This weekend, the barn had a visit from Sharon Melnick, L.M.T. for people & horses. Although Sharon could easily hire herself out, she seldom works outside of her own critters. As a favor, she trekked from her remote patch of woods over to our remote patch. In addition to getting the the horses massaged, I hoped to improve my own technique.
The horses noticed the difference immediately. Mathilda loved it. She chewed. She lowered her head. Her eye got soft. This from a mare who all but grits her teeth when I poke at her. When I took her out for a graze later, she was square and strong on her weak leg. Our only problem now is how to convince Sharon to come back out & go over her again.
Rodney approved. You could see this from his eyes and the gyrations of his upper lip. However, he didn’t get into his usual yawn fest until 3/4 of the way thru. Mentally, he was balancing “I like” with “This is weird”. It takes a while for him to wrap his mind around a new idea. Sharon was properly aghast at his back scar. We had a moment of sympathy for the foal who was hurt so badly [Daddy Dearest].
I got at least as much out of it as the horses did. For example, I had gotten the wrong end of the stick for the “cross-fiber” maneuver. I was going back & forth over the muscle with thumbs in parallel, as one might move a tiny rolling pin ACROSS a counter top. The idea is to CRISS-CROSS the thumbs back & forth in each stroke, thereby spreading the muscle fibers. Watching Sharon was a reminder about good work habits such as posture and using bodyweight instead of arm strength. She used the stool occasionally but less than I do. Instead of standing over & bearing down, she used Rodney’s height differential to pull down. Much easier than getting up & down and constantly shifting a stool about.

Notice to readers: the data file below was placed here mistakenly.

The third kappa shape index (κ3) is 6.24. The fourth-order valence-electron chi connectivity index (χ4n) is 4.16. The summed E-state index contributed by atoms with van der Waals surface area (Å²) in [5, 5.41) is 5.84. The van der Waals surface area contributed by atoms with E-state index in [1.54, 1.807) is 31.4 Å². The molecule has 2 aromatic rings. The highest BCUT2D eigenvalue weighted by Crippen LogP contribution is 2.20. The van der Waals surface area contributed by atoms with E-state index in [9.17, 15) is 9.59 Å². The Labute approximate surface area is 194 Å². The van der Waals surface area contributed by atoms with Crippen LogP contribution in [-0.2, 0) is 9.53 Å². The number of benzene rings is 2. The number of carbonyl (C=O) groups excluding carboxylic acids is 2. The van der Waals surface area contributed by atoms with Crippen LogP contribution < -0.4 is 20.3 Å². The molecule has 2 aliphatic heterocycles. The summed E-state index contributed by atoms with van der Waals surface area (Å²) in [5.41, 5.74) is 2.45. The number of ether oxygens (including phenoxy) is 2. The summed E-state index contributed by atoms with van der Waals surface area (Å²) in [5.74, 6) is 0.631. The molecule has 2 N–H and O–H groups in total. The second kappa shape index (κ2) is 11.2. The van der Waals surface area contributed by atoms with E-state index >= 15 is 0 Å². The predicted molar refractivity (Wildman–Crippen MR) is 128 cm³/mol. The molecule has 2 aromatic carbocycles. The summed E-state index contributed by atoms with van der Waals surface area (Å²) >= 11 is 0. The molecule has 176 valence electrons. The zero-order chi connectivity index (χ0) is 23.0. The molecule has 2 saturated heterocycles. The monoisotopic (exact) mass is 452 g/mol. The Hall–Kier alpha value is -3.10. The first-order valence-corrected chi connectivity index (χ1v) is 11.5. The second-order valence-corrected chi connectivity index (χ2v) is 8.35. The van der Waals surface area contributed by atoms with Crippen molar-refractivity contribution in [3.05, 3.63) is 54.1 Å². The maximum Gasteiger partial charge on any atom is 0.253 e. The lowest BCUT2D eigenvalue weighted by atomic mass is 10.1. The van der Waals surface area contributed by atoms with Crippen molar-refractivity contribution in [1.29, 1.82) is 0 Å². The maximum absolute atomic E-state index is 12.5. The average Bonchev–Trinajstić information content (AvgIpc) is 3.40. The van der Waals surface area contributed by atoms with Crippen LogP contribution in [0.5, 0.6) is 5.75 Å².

The most amazing part was that Sharon worked for an hour & 1/2 per horse without collapsing in a heap. After 20 minutes, my energy is gone. Sharon worked steadily, feeling her way through the muscles. I tend to hit it with a blast of perky enthusiasm & then burn out. Not a surprise. This is how I address all tasks, from writing an article to greeting visitors at the zoo [Serve]. I need to keep the good parts of what I already do, but slow down & find a sustainable way to massage more often.
Metamessage: if you are learning, take classes. Once you have mastered a skill, take more classes.
What was your most recent masterclass (formal or informal)?
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